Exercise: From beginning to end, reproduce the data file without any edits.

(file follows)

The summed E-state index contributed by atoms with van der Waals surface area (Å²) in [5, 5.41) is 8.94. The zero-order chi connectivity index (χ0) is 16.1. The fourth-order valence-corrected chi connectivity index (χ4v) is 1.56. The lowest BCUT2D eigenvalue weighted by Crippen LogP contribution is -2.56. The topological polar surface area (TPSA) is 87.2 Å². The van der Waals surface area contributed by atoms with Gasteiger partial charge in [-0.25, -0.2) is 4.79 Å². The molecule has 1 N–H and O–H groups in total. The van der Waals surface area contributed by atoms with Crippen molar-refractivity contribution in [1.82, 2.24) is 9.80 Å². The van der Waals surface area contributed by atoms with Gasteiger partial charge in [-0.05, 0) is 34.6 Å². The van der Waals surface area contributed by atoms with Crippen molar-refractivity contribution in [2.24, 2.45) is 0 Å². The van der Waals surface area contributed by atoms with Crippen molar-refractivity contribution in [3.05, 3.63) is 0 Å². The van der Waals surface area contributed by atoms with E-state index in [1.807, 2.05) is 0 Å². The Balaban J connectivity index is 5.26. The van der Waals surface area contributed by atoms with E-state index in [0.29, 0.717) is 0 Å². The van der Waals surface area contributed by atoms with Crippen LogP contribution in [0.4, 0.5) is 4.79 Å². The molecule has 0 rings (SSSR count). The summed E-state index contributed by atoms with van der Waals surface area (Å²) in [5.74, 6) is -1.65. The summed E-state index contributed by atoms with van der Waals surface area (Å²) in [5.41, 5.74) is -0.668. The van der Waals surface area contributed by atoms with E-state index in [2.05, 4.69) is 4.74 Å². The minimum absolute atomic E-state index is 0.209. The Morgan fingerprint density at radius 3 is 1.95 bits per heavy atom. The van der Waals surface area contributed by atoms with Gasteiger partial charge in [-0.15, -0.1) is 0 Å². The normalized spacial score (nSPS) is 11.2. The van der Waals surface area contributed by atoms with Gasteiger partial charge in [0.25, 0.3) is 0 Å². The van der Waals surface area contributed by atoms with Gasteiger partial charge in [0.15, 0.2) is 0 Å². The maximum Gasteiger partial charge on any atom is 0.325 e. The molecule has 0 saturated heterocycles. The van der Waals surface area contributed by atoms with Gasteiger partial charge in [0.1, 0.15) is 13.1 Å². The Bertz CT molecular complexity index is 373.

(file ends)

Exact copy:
The summed E-state index contributed by atoms with van der Waals surface area (Å²) in [5, 5.41) is 8.94. The zero-order chi connectivity index (χ0) is 16.1. The fourth-order valence-corrected chi connectivity index (χ4v) is 1.56. The lowest BCUT2D eigenvalue weighted by Crippen LogP contribution is -2.56. The topological polar surface area (TPSA) is 87.2 Å². The van der Waals surface area contributed by atoms with Gasteiger partial charge in [-0.25, -0.2) is 4.79 Å². The molecule has 1 N–H and O–H groups in total. The van der Waals surface area contributed by atoms with Crippen molar-refractivity contribution in [1.82, 2.24) is 9.80 Å². The van der Waals surface area contributed by atoms with Gasteiger partial charge in [-0.05, 0) is 34.6 Å². The van der Waals surface area contributed by atoms with Crippen molar-refractivity contribution in [2.24, 2.45) is 0 Å². The van der Waals surface area contributed by atoms with Crippen molar-refractivity contribution in [3.05, 3.63) is 0 Å². The van der Waals surface area contributed by atoms with E-state index in [1.807, 2.05) is 0 Å². The Balaban J connectivity index is 5.26. The van der Waals surface area contributed by atoms with E-state index in [0.29, 0.717) is 0 Å². The van der Waals surface area contributed by atoms with Crippen LogP contribution in [0.4, 0.5) is 4.79 Å². The molecule has 0 rings (SSSR count). The summed E-state index contributed by atoms with van der Waals surface area (Å²) in [5.74, 6) is -1.65. The summed E-state index contributed by atoms with van der Waals surface area (Å²) in [5.41, 5.74) is -0.668. The van der Waals surface area contributed by atoms with E-state index in [2.05, 4.69) is 4.74 Å². The minimum absolute atomic E-state index is 0.209. The Morgan fingerprint density at radius 3 is 1.95 bits per heavy atom. The van der Waals surface area contributed by atoms with Gasteiger partial charge in [-0.15, -0.1) is 0 Å². The normalized spacial score (nSPS) is 11.2. The van der Waals surface area contributed by atoms with Gasteiger partial charge in [0.25, 0.3) is 0 Å². The van der Waals surface area contributed by atoms with Gasteiger partial charge in [0.15, 0.2) is 0 Å². The maximum Gasteiger partial charge on any atom is 0.325 e. The molecule has 0 saturated heterocycles. The van der Waals surface area contributed by atoms with Gasteiger partial charge in [0.1, 0.15) is 13.1 Å². The Bertz CT molecular complexity index is 373.